Jacob is quite the character. From the moment he was born, he used his wits to get ahead, tricking whoever he needed to in order to get what he wanted. There’s the time he tricked his brother Esau into selling him his birthright for a bowl of soup—y’all remember that story? And then the time he put on a sheepskin coat and tricked his own father into giving him the blessing intended for his older brother. Then, after all that started unravelling the family and he fled to his mother’s uncle’s place to stay safe, he ended up tricking his uncle, getting rich off his ability to twist words to his favor.
And it made sense. Jacob wasn’t a big, strong guy. He couldn’t just use brute strength to get what he wanted. But he was smart. Really smart, actually. And he used those smarts to outwit people regularly. Until, that is, he got to this point in his life. See, the reading today comes from the time in Jacob’s life that was just after he’d left his uncle (the one he’d swindled) and before he met up with his brother (whom he’d tricked). He’s sent his herds, his slaves, his wives, and his children on ahead of him in such a way that the ones most important to him would be safe in case Esau did anything dangerous.
And now he was alone.
It’s where this weird encounter happens. And it’s always confused me how abrupt it is. Jacob is alone, and a man wrestled with him until daybreak. Y’know, like it happens all the time. Where did the man come from? Who is he? Why does he wrestle with Jacob? Scripture is absolutely silent about any of those things. But what we end up learning is that this man is important. So important, in fact, that Jacob knows he has to hold onto him until he gives Jacob a blessing. He doesn’t have the option of outsmarting this mystery man. He can’t outwit him, or trick him, or pull the wool over his eyes. He wrestles with him, all night, even after his hip is put out of joint.
Then we learn that this man, it seems, was God. Jacob wrestled with God. And he didn’t let go.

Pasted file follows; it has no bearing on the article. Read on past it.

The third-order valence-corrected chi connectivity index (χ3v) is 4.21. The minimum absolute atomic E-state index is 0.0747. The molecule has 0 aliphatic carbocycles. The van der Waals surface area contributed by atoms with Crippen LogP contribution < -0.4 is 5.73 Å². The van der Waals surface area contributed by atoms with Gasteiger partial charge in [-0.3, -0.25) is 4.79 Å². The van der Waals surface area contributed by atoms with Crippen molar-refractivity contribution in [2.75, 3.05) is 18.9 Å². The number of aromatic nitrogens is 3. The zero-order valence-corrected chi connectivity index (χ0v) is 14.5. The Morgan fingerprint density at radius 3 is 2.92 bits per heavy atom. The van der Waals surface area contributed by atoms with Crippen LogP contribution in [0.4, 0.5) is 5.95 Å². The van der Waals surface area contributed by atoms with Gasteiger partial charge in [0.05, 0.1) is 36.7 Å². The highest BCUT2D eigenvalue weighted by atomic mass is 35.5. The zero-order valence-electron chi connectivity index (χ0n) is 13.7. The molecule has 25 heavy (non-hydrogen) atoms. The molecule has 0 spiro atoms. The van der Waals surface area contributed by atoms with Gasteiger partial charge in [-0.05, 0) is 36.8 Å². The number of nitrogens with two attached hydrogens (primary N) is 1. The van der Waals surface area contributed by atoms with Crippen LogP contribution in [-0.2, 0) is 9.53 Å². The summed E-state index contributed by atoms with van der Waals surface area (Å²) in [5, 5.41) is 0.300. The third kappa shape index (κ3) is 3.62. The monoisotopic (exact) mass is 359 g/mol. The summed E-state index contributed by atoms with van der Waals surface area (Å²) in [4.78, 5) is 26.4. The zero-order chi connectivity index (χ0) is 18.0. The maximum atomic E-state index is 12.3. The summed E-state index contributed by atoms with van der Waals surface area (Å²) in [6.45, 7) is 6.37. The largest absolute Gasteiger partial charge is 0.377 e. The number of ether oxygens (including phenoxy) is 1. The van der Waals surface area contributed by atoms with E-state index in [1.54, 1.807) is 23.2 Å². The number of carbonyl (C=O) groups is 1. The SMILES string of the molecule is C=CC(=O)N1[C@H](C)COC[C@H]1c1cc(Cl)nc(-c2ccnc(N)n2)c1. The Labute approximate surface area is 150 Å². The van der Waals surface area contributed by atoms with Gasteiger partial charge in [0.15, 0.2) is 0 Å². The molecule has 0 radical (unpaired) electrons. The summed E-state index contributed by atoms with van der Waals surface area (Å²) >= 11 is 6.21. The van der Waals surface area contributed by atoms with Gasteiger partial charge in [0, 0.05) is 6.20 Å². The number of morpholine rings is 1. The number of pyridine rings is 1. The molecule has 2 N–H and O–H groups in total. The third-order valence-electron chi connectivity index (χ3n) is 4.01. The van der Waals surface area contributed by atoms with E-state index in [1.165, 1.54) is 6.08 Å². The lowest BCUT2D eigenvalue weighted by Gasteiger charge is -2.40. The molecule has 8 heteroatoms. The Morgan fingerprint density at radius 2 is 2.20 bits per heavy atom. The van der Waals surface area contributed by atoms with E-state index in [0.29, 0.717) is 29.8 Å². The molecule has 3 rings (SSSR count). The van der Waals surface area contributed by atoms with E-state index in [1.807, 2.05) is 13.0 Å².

For some of us, the concept of wrestling with God—of pushing back, of grappling, of refusing to submit or concede to God—is just something you don’t do. We have lesson after lesson that you submit to God’s plan, that when God does something, it’s good, so go along. You don’t question God. You don’t argue with God. And you certainly don’t demand anything from God. What this scripture seems to be suggesting is hard for some of us who grew up singing “Trust and Obey.”
But arguing with God is one of the hallmarks of scripture, and central to how our Jewish siblings relate to God. Jacob wrestles with God here. Moses just about got on God’s last nerve with all his pushback. Jeremiah resented God’s call and questioned its usefulness. And today, Jewish theology is shaped by argument—with scripture, with each other, and with God. Jacob’s all-night wrestle-thon with God is right in line with how scripture seems to understand how we should relate to God.
Because by wrestling with God, by not letting go until God blessed him, Jacob is showing an incredible amount of faith and faithfulness. Think about it: Jacob lived in a world filled with gods to choose from. Gods who would be easier for him to manipulate, gods who would be much happier giving him easy answers and telling him things he wanted to hear. But he knew, of all those gods, only this God whom he was wrestling with could give him the blessing he needed. And he knew God had that blessing for him if God would just give it to him.
Think of the certainty of faith it takes to say “I know you have what I need, and I won’t go to anyone else to get it.” Jacob made a bold demand, but in the boldness you can see how strong his faith was. He did not let go. He would not let go until God blessed him. He refused to give in, to walk away, to meekly accept something less than what God promised. He knew what God was holding out for him and he was determined to hold God to God’s promise to give him that blessing.
What if we were that bold? What if we took a cue from Jacob and wrestled with God, not letting go until God gave us the blessing God has promised us? What if we were so exhaustingly persistent that God would relent and did what God said God would do?
I think that kind of boldness might be necessary in this time. The kind of boldness that faces the terrible reality of a global pandemic, and doesn’t let God go until God has done something about it. The kind of boldness that demands God be true to God’s promises to make us one in Christ Jesus and heal the racism in our country. The kind of boldness that hangs onto God until God relents and beats swords into ploughshares and spears into pruning hooks. The kind of boldness that takes five loaves and two fish and expects God to feed thousands with basketfuls left over.
Jacob knew the promises God made. He knew the kind of hope he could have in what God could deliver. And he didn’t let go until he got exactly what God had promised from the beginning: the blessing that would bless the world. May we be as bold as he was. May we hold onto God, not because we think God owes us something but because we have heard God’s promises and we know God can fulfill them. May we wrestle until daybreak with the certainty that God will give us that blessing. And may we never, ever let go.
Thanks be to God. Amen.